Graduating into the long maw of an American recession, Sneha is one of the fortunate ones. She’s moved to Milwaukee for an entry-level corporate job that, gruelling as it may be, is the key that unlocks every door: She can pick up the tab at dinner with her new friend Tig, get her college buddy Thom hired alongside her, and send money to her parents back in India. She begins dating women – soon developing a burning crush on Marina, a beguiling and beautiful dancer who always seems just out of reach.
But before long, trouble arrives. Painful secrets rear their heads; jobs go off the rails; evictions loom. Sneha struggles to be truly close and open with anybody, even as her friendships deepen, even as she throws herself headlong into a dizzying romance with Marina. It’s then that Tig begins to draw up a radical solution to their problems, hoping to save them all.
‘Vladimir’ by Julia May Jonas
“When I was a child, I loved old men, and I could tell that they also loved me”
And so we are introduced to our deliciously incisive narrator: A popular English professor whose charismatic husband at the same small liberal arts college is under investigation for his inappropriate relationships with his former students.
The couple have long had a mutual understanding when it comes to their extramarital pursuits, but with these new allegations, life has become far less comfortable for them both. And when our narrator becomes increasingly infatuated with Vladimir, a celebrated, married young novelist who’s just arrived on campus, their tinder box world comes dangerously close to exploding.
Biggest book prizes this year
This year has been a big one in terms of literary prizes for Sri Lankans, as we continue to celebrate Shehan Karunatilaka’s Booker Prize win for The Seven Moons of Maali Almeida. Here is a look at the Booker Prize winner, as well as some of the other book prizes awarded this year.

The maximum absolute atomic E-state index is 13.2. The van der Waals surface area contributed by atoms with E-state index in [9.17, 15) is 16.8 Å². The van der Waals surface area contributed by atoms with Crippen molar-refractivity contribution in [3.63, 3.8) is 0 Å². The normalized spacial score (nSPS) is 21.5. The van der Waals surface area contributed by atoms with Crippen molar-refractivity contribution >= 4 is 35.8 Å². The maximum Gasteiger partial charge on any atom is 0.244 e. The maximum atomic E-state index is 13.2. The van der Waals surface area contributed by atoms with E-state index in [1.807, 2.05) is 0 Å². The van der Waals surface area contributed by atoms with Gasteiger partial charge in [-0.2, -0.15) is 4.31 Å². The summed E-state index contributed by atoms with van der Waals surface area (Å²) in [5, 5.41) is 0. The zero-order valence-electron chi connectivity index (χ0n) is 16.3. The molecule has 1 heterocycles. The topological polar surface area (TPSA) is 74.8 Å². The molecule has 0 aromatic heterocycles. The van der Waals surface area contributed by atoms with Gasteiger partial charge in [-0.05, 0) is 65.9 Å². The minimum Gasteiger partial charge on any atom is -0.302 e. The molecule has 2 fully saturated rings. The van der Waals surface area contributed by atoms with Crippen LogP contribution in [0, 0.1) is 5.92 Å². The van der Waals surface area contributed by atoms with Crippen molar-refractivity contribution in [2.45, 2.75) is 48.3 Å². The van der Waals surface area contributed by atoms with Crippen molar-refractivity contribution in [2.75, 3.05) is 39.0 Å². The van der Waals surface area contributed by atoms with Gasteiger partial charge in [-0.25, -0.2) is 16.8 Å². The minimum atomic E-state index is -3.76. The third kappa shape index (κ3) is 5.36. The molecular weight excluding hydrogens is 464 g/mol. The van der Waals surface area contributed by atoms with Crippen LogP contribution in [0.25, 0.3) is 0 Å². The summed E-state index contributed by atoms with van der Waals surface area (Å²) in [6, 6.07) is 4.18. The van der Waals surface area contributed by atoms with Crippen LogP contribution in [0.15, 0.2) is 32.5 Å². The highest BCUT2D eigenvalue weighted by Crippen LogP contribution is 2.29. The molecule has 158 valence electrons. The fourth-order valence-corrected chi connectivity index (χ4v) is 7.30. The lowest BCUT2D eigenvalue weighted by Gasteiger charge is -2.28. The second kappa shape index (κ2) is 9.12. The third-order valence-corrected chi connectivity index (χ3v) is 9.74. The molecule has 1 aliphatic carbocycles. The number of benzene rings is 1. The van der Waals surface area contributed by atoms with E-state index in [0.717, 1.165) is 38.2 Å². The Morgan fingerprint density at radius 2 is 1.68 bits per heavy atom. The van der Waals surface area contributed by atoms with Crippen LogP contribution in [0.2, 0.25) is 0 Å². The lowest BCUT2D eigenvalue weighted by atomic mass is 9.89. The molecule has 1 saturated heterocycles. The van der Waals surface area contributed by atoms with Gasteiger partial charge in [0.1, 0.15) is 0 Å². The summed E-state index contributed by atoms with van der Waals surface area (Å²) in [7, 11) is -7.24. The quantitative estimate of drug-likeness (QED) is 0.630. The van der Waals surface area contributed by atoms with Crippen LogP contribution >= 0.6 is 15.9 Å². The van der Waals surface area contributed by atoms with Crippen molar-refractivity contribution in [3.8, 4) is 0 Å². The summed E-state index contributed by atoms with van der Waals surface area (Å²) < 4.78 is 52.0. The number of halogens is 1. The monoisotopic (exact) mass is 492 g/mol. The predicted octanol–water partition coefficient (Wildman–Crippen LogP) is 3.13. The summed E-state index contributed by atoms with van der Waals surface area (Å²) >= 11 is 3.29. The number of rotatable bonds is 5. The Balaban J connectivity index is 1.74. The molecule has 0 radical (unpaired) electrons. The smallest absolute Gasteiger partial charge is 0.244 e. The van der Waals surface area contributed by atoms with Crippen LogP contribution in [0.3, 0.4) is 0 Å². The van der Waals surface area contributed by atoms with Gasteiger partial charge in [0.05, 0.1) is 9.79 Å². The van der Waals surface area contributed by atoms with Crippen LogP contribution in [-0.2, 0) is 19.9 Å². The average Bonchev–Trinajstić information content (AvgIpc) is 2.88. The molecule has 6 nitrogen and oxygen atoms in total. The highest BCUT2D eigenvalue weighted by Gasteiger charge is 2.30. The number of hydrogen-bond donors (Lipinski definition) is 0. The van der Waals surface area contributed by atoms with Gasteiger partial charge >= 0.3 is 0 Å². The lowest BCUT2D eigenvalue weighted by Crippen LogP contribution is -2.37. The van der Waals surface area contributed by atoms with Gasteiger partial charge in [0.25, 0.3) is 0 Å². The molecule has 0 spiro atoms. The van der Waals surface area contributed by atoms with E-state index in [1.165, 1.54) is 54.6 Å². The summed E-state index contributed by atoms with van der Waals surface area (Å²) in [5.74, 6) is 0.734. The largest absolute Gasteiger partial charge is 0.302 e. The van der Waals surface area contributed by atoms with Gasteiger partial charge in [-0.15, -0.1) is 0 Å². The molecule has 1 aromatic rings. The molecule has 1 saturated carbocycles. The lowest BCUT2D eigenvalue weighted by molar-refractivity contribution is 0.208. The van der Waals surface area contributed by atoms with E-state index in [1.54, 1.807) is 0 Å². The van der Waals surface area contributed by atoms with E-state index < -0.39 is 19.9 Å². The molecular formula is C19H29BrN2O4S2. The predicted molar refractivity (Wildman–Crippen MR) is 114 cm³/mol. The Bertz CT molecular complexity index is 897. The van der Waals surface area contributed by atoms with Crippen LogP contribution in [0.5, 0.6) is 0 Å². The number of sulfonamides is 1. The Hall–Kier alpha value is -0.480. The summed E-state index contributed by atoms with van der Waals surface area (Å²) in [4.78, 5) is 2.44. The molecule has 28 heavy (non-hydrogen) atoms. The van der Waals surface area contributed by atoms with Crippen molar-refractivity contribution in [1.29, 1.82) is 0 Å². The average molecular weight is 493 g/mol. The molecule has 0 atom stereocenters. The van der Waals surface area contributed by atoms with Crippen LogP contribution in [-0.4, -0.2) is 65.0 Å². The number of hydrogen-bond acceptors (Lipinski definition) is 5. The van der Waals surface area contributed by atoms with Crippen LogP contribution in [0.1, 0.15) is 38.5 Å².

Pulitzer Prize for Fiction
The Netanyahus: An Account of a Minor and Ultimately Even Negligible Episode in the History of a Very Famous Family by Joshua Cohen won the Pulitzer Prize for Fiction, which is awarded for distinguished fiction published in book form during the year by an American author, preferably dealing with American life.
Plot: Corbin College, not quite upstate New York, winter 1959-1960: Ruben Blum, a Jewish historian – but not a historian of the Jews – is co-opted onto a hiring committee to review the application of an exiled Israeli scholar specialising in the Spanish Inquisition. When Benzion Netanyahu shows up for an interview, family unexpectedly in tow, Blum plays the reluctant host to guests who proceed to lay waste to his American complacencies. Mixing fiction with nonfiction, the campus novel with the lecture, The Netanyahus is a wildly inventive, genre-bending comedy of blending, identity, and politics that finds Joshua Cohen at the height of his powers.
National Book Award
The National Book Award recognises an outstanding work of literary fiction by a citizen of the US, and this year went to The Rabbit Hutch by Tess Gunty.